New doors can improve the appearance and functionality of your home, but the best ones can be expensive. To maximize the value of your investment, install doors that are energy efficient and that can be affordably maintained. The quality of a home’s doors, and the way they are installed, plays a big role in that home’s comfort and energy performance. Because doors are opened and closed frequently, it’s important to limit the flow of air around the hinges, doorjamb, door sweep, threshold, and weather strip.
There are two kinds of exterior door—the ones like walls and the ones like windows. Wall-like doors are solid; they have little or no glazing, and therefore they transmit little solar radiation. They are usually made of wood and have an R-value of 2 to 2.5. Steel, fiberglass, and composite doors are sometimes filled with insulation; these have R-values of as much as 10.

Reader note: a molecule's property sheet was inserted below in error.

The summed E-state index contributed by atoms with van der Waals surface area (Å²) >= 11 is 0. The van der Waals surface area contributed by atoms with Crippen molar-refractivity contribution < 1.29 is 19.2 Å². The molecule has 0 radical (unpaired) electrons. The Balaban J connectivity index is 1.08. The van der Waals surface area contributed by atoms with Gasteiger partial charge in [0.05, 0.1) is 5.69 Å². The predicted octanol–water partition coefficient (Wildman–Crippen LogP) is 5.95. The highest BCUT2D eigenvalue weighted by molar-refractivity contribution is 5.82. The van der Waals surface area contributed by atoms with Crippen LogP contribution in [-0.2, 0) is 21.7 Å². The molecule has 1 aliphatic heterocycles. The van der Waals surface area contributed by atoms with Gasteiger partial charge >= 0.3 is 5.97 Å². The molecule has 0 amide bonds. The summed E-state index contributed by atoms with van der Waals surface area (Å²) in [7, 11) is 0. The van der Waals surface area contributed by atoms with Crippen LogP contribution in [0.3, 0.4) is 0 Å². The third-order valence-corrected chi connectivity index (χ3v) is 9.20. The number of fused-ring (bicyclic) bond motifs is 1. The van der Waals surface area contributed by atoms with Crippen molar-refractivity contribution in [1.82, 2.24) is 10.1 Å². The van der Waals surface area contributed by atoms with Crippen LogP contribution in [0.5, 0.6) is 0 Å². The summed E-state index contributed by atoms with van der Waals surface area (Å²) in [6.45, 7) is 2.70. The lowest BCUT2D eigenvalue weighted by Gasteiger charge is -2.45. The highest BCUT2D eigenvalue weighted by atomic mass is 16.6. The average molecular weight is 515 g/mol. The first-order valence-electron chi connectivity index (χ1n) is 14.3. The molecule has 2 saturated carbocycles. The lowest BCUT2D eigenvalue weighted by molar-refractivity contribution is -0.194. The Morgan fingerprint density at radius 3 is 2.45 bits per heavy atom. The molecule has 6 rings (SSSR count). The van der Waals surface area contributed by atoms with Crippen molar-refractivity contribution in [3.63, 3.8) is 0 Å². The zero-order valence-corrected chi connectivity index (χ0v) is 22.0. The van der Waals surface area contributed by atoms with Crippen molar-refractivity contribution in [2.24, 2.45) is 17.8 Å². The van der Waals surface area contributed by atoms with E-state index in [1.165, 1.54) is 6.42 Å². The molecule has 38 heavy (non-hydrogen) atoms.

Window-like doors include sliding glass doors and French doors. These doors have a relatively large tempered-glass area and may transmit a good deal of solar radiation. Some of them have IGUs, with low-e coatings and inert gas. Sliding glass doors with an R-value of 3 and a SHGC of 0.3 to 0.5 can be a cost-effective investment; they are more comfortable and more energy efficient than a single-pane glass door.